Holy Jumpin Mackerel Fish

This post comes to us from Sadie Beaton at Small Scales blog, and originally featured in Rustik Magazine.

Growing up in the fishing community of Canso, Nova Scotia, my school bus driver’s favourite expletive was “Holy Jumping Mackerel Fish!” I would love to believe it was meant as a tribute to my favourite fish.

(But it was mostly because Corey Bond wouldn’t stay in his seat.)

Makerel_1Mackerel is a dusky, gorgeously striped little fish. Open-ocean schoolers, they follow the warm water up the Atlantic coast every spring, gathering in protected coves to feed on copepods and other little critters. Once fall sets in, they disappear into deeper waters – though scientists seem unsure of exactly where.

Like fiddleheads and hodgepodge, the appearance of mackerel along Nova Scotia’s coast is a sign that spring has actually sprung, that summer is on its way. Their arrival causes waves of excitement for anglers and wharf-rat kids like me who wait for the “nervous water,” a subtle choppiness that means they’re on their way.

“The mackerel are running,” someone will say, and soon local wharves and breakwaters are populated with ballcaps, jigs, rods and coolers.

With a bit of vertical jiggery, mackerel are an easy catch. Just wiggle a jig on a bit of fishing line and something shiny- tinfoil used to work for me- over the edge of the wharf, and you’ve filled your cooler- or your schoolbag- in no time. You don’t even need a license.

Early settlers likely learned to anticipate the mackerel run from First Nations communities, who used gillnets and beach seines to gather them up. Today, inshore fishermen use a variety of methods to catch mackerel from jigging, to gillnets, handlines, and traps. A small seine fishery also operates off Cape Breton’s coast.


These days, precious little commercially caught mackerel is enjoyed locally. While some is destined to become fishing bait for lobsters and other species, most of the rest is exported to China, Russia and Eastern Europe. U.S. exports are also consistent, where incidentally, “stack of macks”- a.k.a. mackerel packets- replaced packs of smokes as the black market federal prison currency back in 2004.

Every summer, I am surprised by the lack of mackerel at local farmer’s markets, restaurants and even grocery stores. Unless you can find the elusive neighbourhood mackerel truck- or catch it yourself, it can be hard to find. Meanwhile, some of the freshest morsels available are buried in vegetable gardens as fertilizer or thrown about in the summer festival sport of “Mackerel Toss.”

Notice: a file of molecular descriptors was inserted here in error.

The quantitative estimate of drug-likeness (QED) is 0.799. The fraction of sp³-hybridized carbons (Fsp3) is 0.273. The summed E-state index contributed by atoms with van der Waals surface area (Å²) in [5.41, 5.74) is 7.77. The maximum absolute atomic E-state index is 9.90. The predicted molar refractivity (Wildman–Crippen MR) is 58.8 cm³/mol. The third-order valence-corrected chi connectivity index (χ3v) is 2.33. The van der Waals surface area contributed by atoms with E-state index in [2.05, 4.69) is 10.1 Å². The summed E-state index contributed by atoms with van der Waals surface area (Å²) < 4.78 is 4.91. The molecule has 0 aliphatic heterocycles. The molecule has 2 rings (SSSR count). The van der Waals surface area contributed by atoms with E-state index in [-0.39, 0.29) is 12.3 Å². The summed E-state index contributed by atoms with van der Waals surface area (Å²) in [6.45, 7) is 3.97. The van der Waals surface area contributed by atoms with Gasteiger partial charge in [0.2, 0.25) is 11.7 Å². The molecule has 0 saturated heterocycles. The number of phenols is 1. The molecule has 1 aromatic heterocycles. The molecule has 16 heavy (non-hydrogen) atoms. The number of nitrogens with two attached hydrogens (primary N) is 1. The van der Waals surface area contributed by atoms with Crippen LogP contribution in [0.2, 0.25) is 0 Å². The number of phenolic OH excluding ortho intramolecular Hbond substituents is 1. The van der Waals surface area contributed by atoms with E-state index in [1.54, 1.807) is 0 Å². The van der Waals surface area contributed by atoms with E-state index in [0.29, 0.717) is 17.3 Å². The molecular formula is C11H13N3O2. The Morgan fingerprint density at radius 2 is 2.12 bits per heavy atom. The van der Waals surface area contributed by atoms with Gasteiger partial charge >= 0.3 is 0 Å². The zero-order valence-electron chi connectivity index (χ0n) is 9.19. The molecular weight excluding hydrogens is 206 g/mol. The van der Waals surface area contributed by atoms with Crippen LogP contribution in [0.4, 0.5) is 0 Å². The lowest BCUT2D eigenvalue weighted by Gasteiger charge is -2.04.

Makerel_3Not only are Mackerel resilient and sustainably caught, they’re full of protein and healthy omega-3 oils, and delicious when drizzled with a little lemon juice and grilled on the barbecue. Also, if you ask me, hot-smoked mackerel is one of life’s more exquisite pleasures.


It turns out that my bus driver was mostly likely a courteous Catholic, shouting a euphemism for ‘Holy Mary’. Though he may have been invoking a nastier curse. The French word for mackerel- ‘maquereau’- also refers to pimps. Rooted in medieval people’s unscientific but “imaginative notions about the erotic habits of beasts” – this ancient association with mackerel shoaling behaviour explains today’s ‘mack daddies.’

Etymology aside, it is high time we expressed some reverence for the Holy Mackerel. Atlantic Canada is home to some of the best quality sustainable seafood in the world, and for the most part, we don’t celebrate it nearly enough. Let us praise.

Fresh mackerel is a bright, shimmering sign of summer. Whether you catch it yourself or chase down your local mackerel truck- we should be celebrating it alongside our fresh new potatoes and sugar snap peas. Enjoy it with a nice cold glass of Tidal Bay (Nova Scotia’s very first appellation) or L’Acadie Blanc… or whatever sacrament you prefer.

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